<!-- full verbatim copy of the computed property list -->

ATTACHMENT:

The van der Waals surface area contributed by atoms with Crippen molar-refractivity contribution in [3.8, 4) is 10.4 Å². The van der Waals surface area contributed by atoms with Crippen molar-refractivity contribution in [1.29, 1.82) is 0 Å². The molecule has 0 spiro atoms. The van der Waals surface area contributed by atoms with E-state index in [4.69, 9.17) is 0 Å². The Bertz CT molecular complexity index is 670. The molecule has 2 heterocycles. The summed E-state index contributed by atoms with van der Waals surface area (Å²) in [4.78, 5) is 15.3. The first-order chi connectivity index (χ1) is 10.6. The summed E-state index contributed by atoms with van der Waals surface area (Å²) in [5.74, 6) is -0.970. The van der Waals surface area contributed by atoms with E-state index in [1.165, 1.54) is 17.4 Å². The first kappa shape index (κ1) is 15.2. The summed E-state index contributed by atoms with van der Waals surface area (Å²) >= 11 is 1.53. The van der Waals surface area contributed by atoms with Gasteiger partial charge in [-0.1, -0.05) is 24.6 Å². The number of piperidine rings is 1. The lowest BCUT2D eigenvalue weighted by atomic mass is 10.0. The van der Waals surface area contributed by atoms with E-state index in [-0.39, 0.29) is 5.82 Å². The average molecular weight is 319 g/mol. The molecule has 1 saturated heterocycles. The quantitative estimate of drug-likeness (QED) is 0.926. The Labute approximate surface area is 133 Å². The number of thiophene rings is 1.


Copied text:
The van der Waals surface area contributed by atoms with Crippen molar-refractivity contribution in [3.8, 4) is 10.4 Å². The van der Waals surface area contributed by atoms with Crippen molar-refractivity contribution in [1.29, 1.82) is 0 Å². The molecule has 0 spiro atoms. The van der Waals surface area contributed by atoms with E-state index in [4.69, 9.17) is 0 Å². The Bertz CT molecular complexity index is 670. The molecule has 2 heterocycles. The summed E-state index contributed by atoms with van der Waals surface area (Å²) in [4.78, 5) is 15.3. The first-order chi connectivity index (χ1) is 10.6. The summed E-state index contributed by atoms with van der Waals surface area (Å²) in [5.74, 6) is -0.970. The van der Waals surface area contributed by atoms with E-state index in [1.165, 1.54) is 17.4 Å². The first kappa shape index (κ1) is 15.2. The summed E-state index contributed by atoms with van der Waals surface area (Å²) >= 11 is 1.53. The van der Waals surface area contributed by atoms with Gasteiger partial charge in [-0.1, -0.05) is 24.6 Å². The number of piperidine rings is 1. The lowest BCUT2D eigenvalue weighted by atomic mass is 10.0. The van der Waals surface area contributed by atoms with E-state index in [-0.39, 0.29) is 5.82 Å². The average molecular weight is 319 g/mol. The molecule has 1 saturated heterocycles. The quantitative estimate of drug-likeness (QED) is 0.926. The Labute approximate surface area is 133 Å². The number of thiophene rings is 1.